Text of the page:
In a normal year, Biden would use this time to raise money, build a larger organization and set his general election strategy. He’s doing all that now — only working from home, like the rest of us.
Most voters don’t pay close attention to the presidential race until Labor Day or later. No matter what course the pandemic takes, we’ll be a different country next fall — and the conditions we face then will shape the election.
So Democrats should try to relax. There’s not much Biden can do now except hunker down in his basement and wait, like the rest of us, for the all-clear.
Doyle McManus is a columnist for the Los Angeles Times.

Tuesday, April 07, 2020

The LuLac Edition #4,253, April 7th, 2020

Senator John Yudichak (Photo: LuLac archives)

Calling it a “regional enforcement partnership,” state Sen. John Yudichak wants to enlist the help of councils of government to help make sure local industry is following COVID-19 safety guidelines.
Yudichak, I-14, Swoyersville, said an online press conference is being scheduled for Wednesday morning to provide details of how the Mountain Council of Governments in the Hazleton area, and the South Valley COG in the Wilkes-Barre area, can help.
“There are new guidelines in place for sanitizing companies with over 50,000 square feet,” Yudichak said. “We heard a lot of anecdotal information from workers and folks in the community. We wanted to step up in a very thorough and effective way to bring together regional leaders through our councils of government.”
Yudichak is hoping Dan Guydish at the Mountain Council of Governments and Sam Gusto at the South Valley COG can help get the word out to local governments to enforce new guidelines.
“Within their footprint, they have many municipalities and they have the large industrial parks,” Yudichak said. “So they are the perfect vehicle to get local.”
“We don’t want to pass on the responsibility and blame onto the federal or state government,” Yudichak said. “We want to assume some of that responsibility in terms of informing our corporate partners, making sure they are following the rules, enforcing those rules at a local level where we can through code enforcement officers.”
Time is of the essence, the senator said.
“If we have a 10-day window — if that’s the surge we are going to see — in Greater Hazleton and greater Wilkes-Barre, we need boots on the ground.”
Yudichak said he learned of the concerns of local officials through information provided by workers that the guidelines were not being followed.
“We still have large volumes of workers going to work every day,” the senator said. “We want to make sure they have an outlet to communicate any concerns. If there is violation of local codes or regulations of the state or federal government, we want to have an avenue to report those violations — sanitizing, making sure workers are informed if they are sick, they should not come to work. There’s so much information.” (Source: jdino, standard speaker)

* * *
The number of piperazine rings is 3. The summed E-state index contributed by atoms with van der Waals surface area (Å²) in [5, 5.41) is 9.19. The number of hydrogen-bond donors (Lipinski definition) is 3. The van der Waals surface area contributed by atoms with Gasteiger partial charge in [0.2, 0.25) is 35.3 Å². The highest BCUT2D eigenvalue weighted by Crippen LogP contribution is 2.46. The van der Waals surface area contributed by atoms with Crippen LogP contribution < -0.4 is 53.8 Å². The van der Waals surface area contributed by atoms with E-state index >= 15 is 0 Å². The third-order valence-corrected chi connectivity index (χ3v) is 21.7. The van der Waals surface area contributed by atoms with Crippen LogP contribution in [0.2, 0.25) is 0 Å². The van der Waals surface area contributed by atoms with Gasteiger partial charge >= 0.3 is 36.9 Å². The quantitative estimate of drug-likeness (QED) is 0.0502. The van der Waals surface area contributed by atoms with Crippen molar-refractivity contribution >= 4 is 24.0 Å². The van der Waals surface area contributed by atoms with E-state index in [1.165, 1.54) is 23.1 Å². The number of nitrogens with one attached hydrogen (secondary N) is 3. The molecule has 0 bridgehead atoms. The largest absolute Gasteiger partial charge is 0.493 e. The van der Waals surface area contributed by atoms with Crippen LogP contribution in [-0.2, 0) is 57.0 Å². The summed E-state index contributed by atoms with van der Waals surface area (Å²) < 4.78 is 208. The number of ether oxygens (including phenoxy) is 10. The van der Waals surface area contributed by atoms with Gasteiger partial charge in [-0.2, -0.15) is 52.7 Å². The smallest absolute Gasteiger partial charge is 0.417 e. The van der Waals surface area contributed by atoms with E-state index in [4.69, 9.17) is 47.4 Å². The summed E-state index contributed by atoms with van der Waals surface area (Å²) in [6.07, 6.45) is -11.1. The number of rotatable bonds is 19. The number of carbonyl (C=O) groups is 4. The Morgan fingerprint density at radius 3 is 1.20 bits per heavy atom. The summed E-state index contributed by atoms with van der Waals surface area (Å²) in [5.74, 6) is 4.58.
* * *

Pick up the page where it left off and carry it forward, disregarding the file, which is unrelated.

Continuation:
Thomas "Dorkface" Moody (Photo: AP)

Acting Secretary of the Navy Thomas Modly submitted his resignation Tuesday after facing backlash for calling the ousted captain of a coronavirus-stricken aircraft carrier “stupid,” reported CNN and The Associated Press.
Modly faced public criticism and calls for his resignation by some lawmakers after he lambasted Capt. Brett Crozier on Monday for writing a letter to Navy leaders that was leaked to The San Francisco Chronicle. In his letter, Crozier pleaded for more swift and comprehensive action to address the coronavirus outbreak on his ship, the USS Theodore Roosevelt.
This is what happens when you get thugs who have no manners or clues. This is what happens when a moron runs his mouth. This is what happens when a dumb ass President hires an “acting” secretary and ass kisser.
Send this guy on a slow boat….to China! Hot it Ronnie!

Monday, April 06, 2020

The LuLac Edition #4,252, April 6th, 2020


Thursday, April 02, 2020

The LuLac Edition #4,251, April 2nd, 2020


My friend Dr. Joe Leonardi brought this up the other day. Do you remember that 3am TV ad the Clinton campaign ran in the 2008 election? The premise of the ad was that who you would want to answer that phone call at 3am as President. The ad was directed at the inexperience of then Senator Barack Obama and was effective. But it is beyond me why the horrendous Clinton campaign of 2016 never used that ad again or a variation of it. It was one thing to use it against a Junior Senator who had a core group of support but against a jack ass like Donald Trump it would have been effective.
Now because of all the jealous spiteful women who couldn’t stand another woman to succeed, we get the clown.
Now because my friends in the LGBT community didn’t like Hillary and voted for Jill Stein or Gary Johnson, we get the bigot.
Now because of the Clinton campaign itself which was a strategic shit storm complete with fumes, a team that ignored Wisconsin, Michigan, Pennsylvania and Luzerne County, we got the liar.
Now because of sexist men who still put shit up about Hillary on Facebook (my God how vacant their lives must be) who couldn’t stand her, we have a person devoid of compassion. I’m sure these guys love Trump because they think he’s the reincarnation of John Wayne when the truth he is a sniveling coward.
That 3am phone call we now call the Coronavirus would have been dispatched cleanly by Hillary Clinton. Why is that?
1. She’s smarter than the jerk at 1600 Pennsylvania Ave.